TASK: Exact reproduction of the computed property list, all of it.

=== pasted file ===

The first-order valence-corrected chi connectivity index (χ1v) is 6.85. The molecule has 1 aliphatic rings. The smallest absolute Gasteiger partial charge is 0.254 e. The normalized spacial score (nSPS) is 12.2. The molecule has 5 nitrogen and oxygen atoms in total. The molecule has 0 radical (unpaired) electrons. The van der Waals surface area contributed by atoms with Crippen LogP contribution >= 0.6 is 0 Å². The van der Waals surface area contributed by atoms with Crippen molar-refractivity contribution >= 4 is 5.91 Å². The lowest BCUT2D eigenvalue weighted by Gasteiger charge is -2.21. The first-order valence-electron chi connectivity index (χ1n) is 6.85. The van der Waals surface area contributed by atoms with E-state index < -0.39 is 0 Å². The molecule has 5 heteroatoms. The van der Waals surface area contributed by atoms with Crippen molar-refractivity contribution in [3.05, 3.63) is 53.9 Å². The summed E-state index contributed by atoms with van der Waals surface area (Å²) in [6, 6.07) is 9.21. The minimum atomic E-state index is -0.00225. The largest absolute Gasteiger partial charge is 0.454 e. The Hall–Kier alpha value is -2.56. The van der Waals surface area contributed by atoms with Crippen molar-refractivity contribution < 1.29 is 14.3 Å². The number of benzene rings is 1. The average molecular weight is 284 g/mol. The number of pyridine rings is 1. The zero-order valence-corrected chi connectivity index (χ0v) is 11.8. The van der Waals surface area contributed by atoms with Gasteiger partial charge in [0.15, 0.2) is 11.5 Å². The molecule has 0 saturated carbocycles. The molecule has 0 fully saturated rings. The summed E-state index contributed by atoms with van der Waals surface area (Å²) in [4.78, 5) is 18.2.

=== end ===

The first-order valence-corrected chi connectivity index (χ1v) is 6.85. The molecule has 1 aliphatic rings. The smallest absolute Gasteiger partial charge is 0.254 e. The normalized spacial score (nSPS) is 12.2. The molecule has 5 nitrogen and oxygen atoms in total. The molecule has 0 radical (unpaired) electrons. The van der Waals surface area contributed by atoms with Crippen LogP contribution >= 0.6 is 0 Å². The van der Waals surface area contributed by atoms with Crippen molar-refractivity contribution >= 4 is 5.91 Å². The lowest BCUT2D eigenvalue weighted by Gasteiger charge is -2.21. The first-order valence-electron chi connectivity index (χ1n) is 6.85. The van der Waals surface area contributed by atoms with E-state index < -0.39 is 0 Å². The molecule has 5 heteroatoms. The van der Waals surface area contributed by atoms with Crippen molar-refractivity contribution in [3.05, 3.63) is 53.9 Å². The summed E-state index contributed by atoms with van der Waals surface area (Å²) in [6, 6.07) is 9.21. The minimum atomic E-state index is -0.00225. The largest absolute Gasteiger partial charge is 0.454 e. The Hall–Kier alpha value is -2.56. The van der Waals surface area contributed by atoms with Crippen molar-refractivity contribution < 1.29 is 14.3 Å². The number of benzene rings is 1. The average molecular weight is 284 g/mol. The number of pyridine rings is 1. The zero-order valence-corrected chi connectivity index (χ0v) is 11.8. The van der Waals surface area contributed by atoms with Gasteiger partial charge in [0.15, 0.2) is 11.5 Å². The molecule has 0 saturated carbocycles. The molecule has 0 fully saturated rings. The summed E-state index contributed by atoms with van der Waals surface area (Å²) in [4.78, 5) is 18.2.